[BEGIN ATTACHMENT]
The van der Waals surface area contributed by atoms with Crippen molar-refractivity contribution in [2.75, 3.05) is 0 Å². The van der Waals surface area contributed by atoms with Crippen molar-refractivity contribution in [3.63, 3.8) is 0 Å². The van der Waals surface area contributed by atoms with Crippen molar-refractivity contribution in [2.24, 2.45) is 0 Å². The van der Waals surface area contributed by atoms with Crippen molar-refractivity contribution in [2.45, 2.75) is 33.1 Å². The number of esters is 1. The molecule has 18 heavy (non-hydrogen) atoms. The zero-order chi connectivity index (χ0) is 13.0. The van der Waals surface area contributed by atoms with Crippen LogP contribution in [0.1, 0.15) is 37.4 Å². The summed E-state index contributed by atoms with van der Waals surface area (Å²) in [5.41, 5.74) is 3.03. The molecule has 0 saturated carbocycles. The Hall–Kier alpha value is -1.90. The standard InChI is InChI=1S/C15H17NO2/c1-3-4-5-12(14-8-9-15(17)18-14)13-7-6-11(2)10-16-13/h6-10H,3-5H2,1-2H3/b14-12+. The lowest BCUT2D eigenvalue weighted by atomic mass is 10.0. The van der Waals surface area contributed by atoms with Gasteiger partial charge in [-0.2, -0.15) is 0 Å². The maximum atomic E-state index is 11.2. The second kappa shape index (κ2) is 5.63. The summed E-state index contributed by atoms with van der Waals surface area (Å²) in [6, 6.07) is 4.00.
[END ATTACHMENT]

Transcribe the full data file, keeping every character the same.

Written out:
The van der Waals surface area contributed by atoms with Crippen molar-refractivity contribution in [2.75, 3.05) is 0 Å². The van der Waals surface area contributed by atoms with Crippen molar-refractivity contribution in [3.63, 3.8) is 0 Å². The van der Waals surface area contributed by atoms with Crippen molar-refractivity contribution in [2.24, 2.45) is 0 Å². The van der Waals surface area contributed by atoms with Crippen molar-refractivity contribution in [2.45, 2.75) is 33.1 Å². The number of esters is 1. The molecule has 18 heavy (non-hydrogen) atoms. The zero-order chi connectivity index (χ0) is 13.0. The van der Waals surface area contributed by atoms with Crippen LogP contribution in [0.1, 0.15) is 37.4 Å². The summed E-state index contributed by atoms with van der Waals surface area (Å²) in [5.41, 5.74) is 3.03. The molecule has 0 saturated carbocycles. The Hall–Kier alpha value is -1.90. The standard InChI is InChI=1S/C15H17NO2/c1-3-4-5-12(14-8-9-15(17)18-14)13-7-6-11(2)10-16-13/h6-10H,3-5H2,1-2H3/b14-12+. The lowest BCUT2D eigenvalue weighted by atomic mass is 10.0. The van der Waals surface area contributed by atoms with Gasteiger partial charge in [-0.2, -0.15) is 0 Å². The maximum atomic E-state index is 11.2. The second kappa shape index (κ2) is 5.63. The summed E-state index contributed by atoms with van der Waals surface area (Å²) in [6, 6.07) is 4.00.